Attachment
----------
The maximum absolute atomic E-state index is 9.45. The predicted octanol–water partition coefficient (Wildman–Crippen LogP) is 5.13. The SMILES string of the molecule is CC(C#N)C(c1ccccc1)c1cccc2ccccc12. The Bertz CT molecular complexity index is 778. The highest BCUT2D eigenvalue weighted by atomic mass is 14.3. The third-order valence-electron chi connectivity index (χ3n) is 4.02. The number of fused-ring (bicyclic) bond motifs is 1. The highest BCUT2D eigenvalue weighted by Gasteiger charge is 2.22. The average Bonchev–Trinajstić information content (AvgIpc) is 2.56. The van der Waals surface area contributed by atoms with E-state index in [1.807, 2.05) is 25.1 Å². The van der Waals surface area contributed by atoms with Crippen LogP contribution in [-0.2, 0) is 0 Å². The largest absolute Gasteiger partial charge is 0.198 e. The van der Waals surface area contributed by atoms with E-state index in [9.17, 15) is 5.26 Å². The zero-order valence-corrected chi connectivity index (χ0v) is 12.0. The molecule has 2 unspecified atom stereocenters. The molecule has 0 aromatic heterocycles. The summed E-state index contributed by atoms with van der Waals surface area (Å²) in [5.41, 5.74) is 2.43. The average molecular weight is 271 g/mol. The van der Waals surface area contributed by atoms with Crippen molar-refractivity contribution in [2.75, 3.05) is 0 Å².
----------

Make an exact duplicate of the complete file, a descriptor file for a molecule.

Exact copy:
The maximum absolute atomic E-state index is 9.45. The predicted octanol–water partition coefficient (Wildman–Crippen LogP) is 5.13. The SMILES string of the molecule is CC(C#N)C(c1ccccc1)c1cccc2ccccc12. The Bertz CT molecular complexity index is 778. The highest BCUT2D eigenvalue weighted by atomic mass is 14.3. The third-order valence-electron chi connectivity index (χ3n) is 4.02. The number of fused-ring (bicyclic) bond motifs is 1. The highest BCUT2D eigenvalue weighted by Gasteiger charge is 2.22. The average Bonchev–Trinajstić information content (AvgIpc) is 2.56. The van der Waals surface area contributed by atoms with E-state index in [1.807, 2.05) is 25.1 Å². The van der Waals surface area contributed by atoms with Crippen LogP contribution in [-0.2, 0) is 0 Å². The largest absolute Gasteiger partial charge is 0.198 e. The van der Waals surface area contributed by atoms with E-state index in [9.17, 15) is 5.26 Å². The zero-order valence-corrected chi connectivity index (χ0v) is 12.0. The molecule has 2 unspecified atom stereocenters. The molecule has 0 aromatic heterocycles. The summed E-state index contributed by atoms with van der Waals surface area (Å²) in [5.41, 5.74) is 2.43. The average molecular weight is 271 g/mol. The van der Waals surface area contributed by atoms with Crippen molar-refractivity contribution in [2.75, 3.05) is 0 Å².